The Conventional Deadlift Vs. The Sumo Deadlift
Last Update  On November 28, 2011
"Bro...What is the better choice if I want to develop my back using the deadlift - sumo or conventional?"

Conventional. There is no doubt about it. The sumo deadlift is much more leg dominant. You are also very upright which places more stress on the lower body than your back. When you perform a conventional deadlift there is more stress on the back which in this case is a good thing since we are looking do develop it. At the same time the pull is longer which means that the muscles are stressed over a larger range of motion. The wide stance which comes with the sumo deadlift reduces the “effective” length of your upper leg and you end up doing the exercise over a smaller ROM (range of motion). As the great Mike Mentzer has said: “Exercise is about movement. The greater the movement, the greater the exercise.”  So if your goal is to develop your erectors, traps, lats the conventional deadlift will do a better job than the sumo deadlift.
Jouko Ahola /strongman/

You are looking at the back of 400kg deadlifting machine.
"Ok..but why are so many powerlifter using the sumo deadlift?"

Reason number one why you see so many people doing sumo deadlifts is - you can lift more weight because the movement is shorter and there is less back strain. Since the goal of every powerlifter is to lift more weight some of them go for the sumo style. Some don't. Also your body type is largely important what kind of stance you will prefer.

"Hm...what kind of bodytypes are good for conventional stance and respectably for sumo?"

It depends. I think most people will have to try both exercises and choose one. I prefer conventional deadlifts because when I experience sharp hip pain when I lock a sumo deadlift. It's due to poor flexibility. I think that if you have the “deadlift machine” body type - looong arms and somewhat short legs (kinda like an orangoutan) you should stick to the conventional. But anyway if you have that bodytype you will be a deadlifting machine no matter what you do.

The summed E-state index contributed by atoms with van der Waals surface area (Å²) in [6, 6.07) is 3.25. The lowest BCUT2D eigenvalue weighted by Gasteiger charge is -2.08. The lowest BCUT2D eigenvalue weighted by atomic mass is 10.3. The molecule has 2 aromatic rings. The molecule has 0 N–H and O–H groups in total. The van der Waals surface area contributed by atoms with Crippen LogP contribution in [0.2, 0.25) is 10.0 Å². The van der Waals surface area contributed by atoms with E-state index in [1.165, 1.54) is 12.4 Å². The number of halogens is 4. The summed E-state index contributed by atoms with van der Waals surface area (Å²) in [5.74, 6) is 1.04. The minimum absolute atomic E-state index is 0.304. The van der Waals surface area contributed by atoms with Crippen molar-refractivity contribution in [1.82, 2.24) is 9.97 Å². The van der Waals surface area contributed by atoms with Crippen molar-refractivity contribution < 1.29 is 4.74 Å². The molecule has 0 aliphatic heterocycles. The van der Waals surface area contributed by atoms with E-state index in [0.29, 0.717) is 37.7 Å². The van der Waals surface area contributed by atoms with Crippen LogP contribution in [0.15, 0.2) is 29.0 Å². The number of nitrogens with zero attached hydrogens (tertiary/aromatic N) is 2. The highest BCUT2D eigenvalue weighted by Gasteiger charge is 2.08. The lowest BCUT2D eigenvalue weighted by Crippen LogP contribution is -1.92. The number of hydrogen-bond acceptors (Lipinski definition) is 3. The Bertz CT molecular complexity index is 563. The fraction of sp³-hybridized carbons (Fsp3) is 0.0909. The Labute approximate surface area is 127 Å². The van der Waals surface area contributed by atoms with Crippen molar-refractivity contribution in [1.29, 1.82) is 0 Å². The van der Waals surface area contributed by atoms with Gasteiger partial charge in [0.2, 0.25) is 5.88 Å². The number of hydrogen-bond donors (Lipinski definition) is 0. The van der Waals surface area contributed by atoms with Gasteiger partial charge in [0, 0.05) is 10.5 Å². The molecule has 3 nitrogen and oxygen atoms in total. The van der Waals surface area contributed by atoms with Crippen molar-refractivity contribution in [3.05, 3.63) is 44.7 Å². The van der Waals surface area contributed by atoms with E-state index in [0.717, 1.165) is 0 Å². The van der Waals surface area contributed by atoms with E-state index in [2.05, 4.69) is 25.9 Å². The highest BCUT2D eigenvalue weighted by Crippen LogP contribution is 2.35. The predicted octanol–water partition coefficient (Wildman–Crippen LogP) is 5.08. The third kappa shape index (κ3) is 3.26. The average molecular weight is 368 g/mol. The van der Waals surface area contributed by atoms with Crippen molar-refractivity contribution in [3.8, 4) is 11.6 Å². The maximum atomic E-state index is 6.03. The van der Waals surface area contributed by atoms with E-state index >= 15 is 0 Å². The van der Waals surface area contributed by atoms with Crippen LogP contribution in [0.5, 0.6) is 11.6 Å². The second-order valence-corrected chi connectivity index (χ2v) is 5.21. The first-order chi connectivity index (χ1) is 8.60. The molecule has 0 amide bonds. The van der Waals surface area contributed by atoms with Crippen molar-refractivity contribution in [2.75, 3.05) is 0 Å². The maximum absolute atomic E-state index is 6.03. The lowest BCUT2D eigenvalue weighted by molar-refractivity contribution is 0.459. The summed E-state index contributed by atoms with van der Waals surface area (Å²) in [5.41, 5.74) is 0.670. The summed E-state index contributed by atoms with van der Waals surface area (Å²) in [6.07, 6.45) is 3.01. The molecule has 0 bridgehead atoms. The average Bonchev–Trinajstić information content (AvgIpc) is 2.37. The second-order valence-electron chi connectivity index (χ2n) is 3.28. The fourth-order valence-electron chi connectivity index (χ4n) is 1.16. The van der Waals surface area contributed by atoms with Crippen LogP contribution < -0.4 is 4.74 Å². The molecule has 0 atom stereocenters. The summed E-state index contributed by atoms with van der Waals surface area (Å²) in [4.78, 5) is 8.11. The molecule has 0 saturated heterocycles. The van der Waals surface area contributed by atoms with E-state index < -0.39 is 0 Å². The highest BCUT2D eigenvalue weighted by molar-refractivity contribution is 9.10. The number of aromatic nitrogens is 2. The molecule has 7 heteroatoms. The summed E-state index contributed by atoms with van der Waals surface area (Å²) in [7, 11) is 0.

On the other hand there are people with normal to short arms and somewhat long legs. You mind find yourself in trouble because your starting position may cause you to raise your hips so high that your back is almost parallel to the floor at the beginning of the lift. In that situation the sumo deadlift might be an option since it reduces the “effective” femur length and you are able to start in a more upright position. People who share those characteristics find themselves more comfortable with sumo BUT that's not always the case. I have a similar bodytype and I still prefer the conventional deadlift even though I may end up lifting less weight. In the end of the day you should try both and stick to what feels better. Your body will be your best guide. Not me.

"Ok...but what deadlift should I choose when I want to develop my legs?"

Technically the sumo deadlift hits your legs much more completely than the conventional. There is more quad and adductor involvement. Also your glutes work from a different pulling angle obviously since you will have to use a wide stance. However unless you use the Romanian deadlift to hit your hamstrings I think there are much better leg exercises than both movements because the range of motion is quite short compared to a squat or even a proper leg press. Your muscles will report faster growth when you train them over their full range of motion. Do deadlifts for your hamstrings but keep in mind that the squat and its variations might be a better choice for your quadriceps workout.

"Can you give me examples of successful sumo deadlifters?"

Ed Coan, the most successful powerlifter to this day, is the first that comes to mind. He set a lot of records using that very same style but later on switched to conventional due to an injury.
"You said that the conventional deadlift offers the longest range of motion. Is there a way to increase it even further?"

Yes, there is. Try deadlifting using small plates. Instead of using the regular 45 pounds go for 35 lbs or even 20lbs and enjoy the pain. You won't be able to deadlift as much obviously but it will feel way harder.

Another way to torture yourself would be to perform snatch grip deadlifts with small plates. No need to ask if it hurts.
You might also like...
Share this article with your friends !

Post a comment!
Follow me on Twitter
Powered by: